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New "What's In My Bag?" Episode with Rock Supergroup Filthy Friends

Posted by Amoebite, May 9, 2018 11:52am | Post a Comment

Filthy Friends What's In My Bag?

We were excited to have indie-rock supergroup Filthy Friends visit Amoeba Hollywood and share a wide range of interesting records with us. It was especially fun to have What's In My Bag? alum Scott McCaughey back with us, who suffered a stroke in the months following the filming of this episode. Thankfully McCaughey is recovering, and even playing shows again. During our interview he was particularly excited to talk about The Randy Newman Songbook 4LP box set. "This is what I've been listening to just non-stop for the last year," he told us. "To hear the songs just stripped down like he wrote them, it's just phenomenal. I mean, I don't know if there's a greater songwriter who's ever lived."

filthy Friends InvitationFilthy Friends consists of Corin Tucker (Sleater-Kinney), Peter Buck (R.E.M.), Bill Rieflin (King Crimson), Linda Pitman (The Baseball Project), Kurt Bloch (Young Fresh Fellows), and Scott McCaughey (The Minus 5 and Young Fresh Fellows). The group originally formed in 2012 to perform covers of David Bowie songs. The band's first release was the single “Despierta,” written for the anti-Trump compilation 30 Songs For 30 Days. They followed this with a 2017 Record Store Day exclusive 7" featuring original track “Any Kind of Crowd” and a cover of Roxy Music’s “Editions of You.”

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Pat Thomas signs "LISTEN, WHITEY! Sights and Sounds of Black Power 1965 – 1975" at The Booksmith in SF, 4/10

Posted by The Bay Area Crew, March 15, 2012 04:46pm | Post a Comment
Listen Whitey Sounds of Black Power Pat Thomas Booksmith Amoeba San Francisco

On April 10, 2012 at 7:30pm, our friends at The Booksmith will host reissue producer/music scholar Pat Thomas for a signing of his new book LISTEN, WHITEY! Sights and Sounds of Black Power 1965 – 1975 and the companion album (out now on Light in the Attic Records), which is being called the definitive Black Power aural document!

Over a five year period, Pat Thomas befriended key leaders of the seminal Black Power Movement,Elaine Brown Huey P Newton Black Forum Motown Records dug through Huey Newton’s archives at Stanford University, spent countless hours and thousands of dollars on eBay, and talked to rank and file Black Panther Party members, uncovering dozens of obscure albums, singles, and stray tapes. Along the way, he began to piece together a time period (1967-1974) when revolutionaries like Bobby Seale, Eldridge Cleaver, Angela Davis, and Stokely Carmichael were seen as pop culture icons and musicians like Gil Scott-Heron, The Last Poets, Bob Dylan, and John Lennon were seen as revolutionaries.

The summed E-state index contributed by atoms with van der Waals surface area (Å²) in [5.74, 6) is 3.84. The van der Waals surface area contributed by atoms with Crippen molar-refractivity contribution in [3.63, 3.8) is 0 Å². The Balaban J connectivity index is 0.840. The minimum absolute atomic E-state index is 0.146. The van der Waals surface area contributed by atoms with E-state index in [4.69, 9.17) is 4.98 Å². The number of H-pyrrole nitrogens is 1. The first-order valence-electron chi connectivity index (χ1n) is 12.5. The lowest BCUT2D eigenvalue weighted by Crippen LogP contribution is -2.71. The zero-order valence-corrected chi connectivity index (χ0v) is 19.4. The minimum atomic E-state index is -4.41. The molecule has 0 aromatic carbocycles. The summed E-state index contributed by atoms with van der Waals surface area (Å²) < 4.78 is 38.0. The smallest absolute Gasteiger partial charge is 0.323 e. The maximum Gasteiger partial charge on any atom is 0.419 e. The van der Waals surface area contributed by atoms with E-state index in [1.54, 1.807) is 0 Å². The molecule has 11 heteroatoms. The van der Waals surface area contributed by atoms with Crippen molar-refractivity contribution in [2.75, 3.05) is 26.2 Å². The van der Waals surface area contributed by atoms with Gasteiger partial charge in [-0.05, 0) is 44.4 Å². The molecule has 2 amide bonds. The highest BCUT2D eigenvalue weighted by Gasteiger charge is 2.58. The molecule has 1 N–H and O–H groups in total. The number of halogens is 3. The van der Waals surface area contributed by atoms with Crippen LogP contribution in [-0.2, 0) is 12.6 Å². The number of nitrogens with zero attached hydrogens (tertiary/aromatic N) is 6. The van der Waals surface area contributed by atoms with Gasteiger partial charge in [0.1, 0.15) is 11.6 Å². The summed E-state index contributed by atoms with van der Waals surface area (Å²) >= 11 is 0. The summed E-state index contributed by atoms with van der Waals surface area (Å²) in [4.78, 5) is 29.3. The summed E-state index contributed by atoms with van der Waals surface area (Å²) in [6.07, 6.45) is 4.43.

LISTEN, WHITEY! chronicles the forgotten history of Motown Records; from 1970 to 1973, Motown’sBlack Forum Motown Records Black Power subsidiary label, Black Forum, released politically charged albums by Stokely Carmichael, Amiri Baraka, Langston Hughes, Bill Cosby and Ossie Davis, and many others, and explores the musical connections between Bob Dylan, John Lennon, Graham Nash, the Partridge Family (!?!) and the Black Power movement. Obscure recordings produced by SNCC, Ron Karenga’s US, the Tribe and other African-American socio­political organizations of the late 1960s and early ’70s are examined along with the Isley Brothers, Nina Simone, Archie Shepp, Art Ensemble of Chicago, Clifford Thornton, Watts Prophets, The Last Poets, Gene McDaniels, Roland Black Forum Motown RecordsKirk, Horace Silver, Angela Davis, H. Rap Brown, Stanley Crouch, and others that spoke out against op­pression. Thomas further focuses on Black Consciousness poetry (from the likes of Jayne Cortez, wife of Ornette Coleman), inspired re­ligious recordings that infused god and Black Nationalism, and obscure regional and privately pressed Black Power 7-inch soul singles from across America. The text is ac­companied by over 200 large sized, full-color reproductions of album covers and 45 rpm sin­gles, most of which readers will have never seen before.

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